India can emerge as a significant global player if the sector strengthens its capabilities in terms of technology, skills, and efficiency
The impact of Covid-19 on the packaging sector has been mixed depending on the portfolios of different end-user industries. The Indian packaging sector, even in the pre-Covid era, has been witnessing considerable growth largely due to increased globalization of trade in goods and services and the emergence of new trade models, such as e-commerce and organized retailing.
E-commerce in India is projected to grow rapidly at a CAGR of 27 percent from 2017 to 2026 to reach $200 billion by 2026. This has been further boosted by the current pandemic due to closures of store retailing consequently to the lockdowns. With the projections of the impact of the pandemic to be long-drawn, consumer preferences towards e-commerce and e-retailing will continue to be a trend beyond the crisis. Currently, India’s share in the overall parcel shipments (transit packaging) worldwide is less than 1 percent.
With the steep growth of e-commerce and e-retailing globally, and in India, transit packaging and omnichannel packaging are emerging as the most potential segments — maintaining safety, hygiene, and integrity of goods — and where the Indian packaging industry has considerable scope for expansion.
Whilst the closure of stores has reduced the need for disposable in-store packaging in the short term, demand has shifted to alternative uses. In the foodservice segment, disposable takeaway packaging options have registered higher demand as consumption patterns shift to food delivery. The emergence of new food businesses, and local restaurants and food delivery giants launching their own delivery or food takeaway services are warranting new requirements of packaging.
The Indian packaging industry is expected to reach $72.6 billion by 2020, growing at a CAGR of 18 percent during 2016-21. Covid-19 may have derailed this growth considerably; however, certain manufacturing sectors, such as pharmaceuticals, packaged food and beverages, functional food, and hygienic products among the FMCG, have been less affected by the crisis, and have rather seen a sizeable growth both in demand and in production, raising the demand of packaging.
By far with a low share of 1.4 percent in global exports, India is a net exporter of packaging materials. The export of packaging materials from India was estimated at $843.8 million in 2018-19, witnessing a y-o-y growth of 14.1 percent. India has emerged as a market leader in quite a few sub-segments of packaging, such as the Flexible Intermediate Bulk Container (FIBC) and Biaxially-oriented Polyethylene Terephthalate (BOPET) films.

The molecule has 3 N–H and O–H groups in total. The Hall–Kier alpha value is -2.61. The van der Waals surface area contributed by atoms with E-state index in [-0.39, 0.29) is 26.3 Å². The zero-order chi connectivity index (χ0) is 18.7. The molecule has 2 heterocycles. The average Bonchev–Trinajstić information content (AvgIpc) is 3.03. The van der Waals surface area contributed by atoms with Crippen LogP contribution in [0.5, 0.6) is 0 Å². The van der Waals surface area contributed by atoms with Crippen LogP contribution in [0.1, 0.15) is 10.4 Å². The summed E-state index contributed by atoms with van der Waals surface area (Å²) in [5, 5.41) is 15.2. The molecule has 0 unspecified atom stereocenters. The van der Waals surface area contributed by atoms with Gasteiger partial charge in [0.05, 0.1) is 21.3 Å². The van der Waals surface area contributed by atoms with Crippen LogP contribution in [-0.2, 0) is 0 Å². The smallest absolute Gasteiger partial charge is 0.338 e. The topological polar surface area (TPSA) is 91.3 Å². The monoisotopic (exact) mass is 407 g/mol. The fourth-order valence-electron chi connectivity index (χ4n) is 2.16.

Nevertheless, China dominates the sector and is the largest manufacturer and exporter of packaging materials and products globally. While the trade in the sector has been severely affected by the global pandemic lockdowns as in the case of other sectors, the pandemic driven isolation of China have been forcing the packaging companies worldwide to relook at their supply chain vulnerabilities, which is accelerating the shifting of their businesses and sourcing to other second world countries, preferably India.
Despite the limited activity in the packaging space in India, historically, the last decade has witnessed the Indian packaging industry emerging as an attractive investment avenue for the global players, largely in the flexible packaging segment. Predominantly an unorganized set-up, the flexible packaging industry has undergone a certain degree of consolidation in recent years, due to the acquisitions and mergers, which has brought in much-needed investments in the industry in technology, scale, and skill development.
Although M&A activity is likely to be more subdued in the short term due to the Covid disruptions, as the economies recover, the M&A activities are likely to be heightened in the medium to longer-term, as consolidation in the sector is anticipated to continue.
The industry is constantly faced with several challenges in terms of cost, technology, knowledge, regulations, and the environment. The changing economic conditions, trade, and market preferences imposed by the pandemic have added to the woes of the industry in the form of raw material shortages, particularly seen in kraft paper-based packaging, imports of machinery, and a slowdown in production and commerce.
Notwithstanding the challenges, the growth drivers are distinctly defined for the industry even during this current crisis. It is thus, for the industry to leverage the considerable opportunities available in the various spaces and emerge as a significant global player in the sector. Strengthening capabilities in terms of technology, skills, efficiency, and competitiveness will be crucial going forward. Package manufacturing and packaging services are the two potential segments for the Indian packaging sector, where the industry can expand considerably both onshore and offshore.
The author is an economist with the Export-Import Bank of India. Views are personal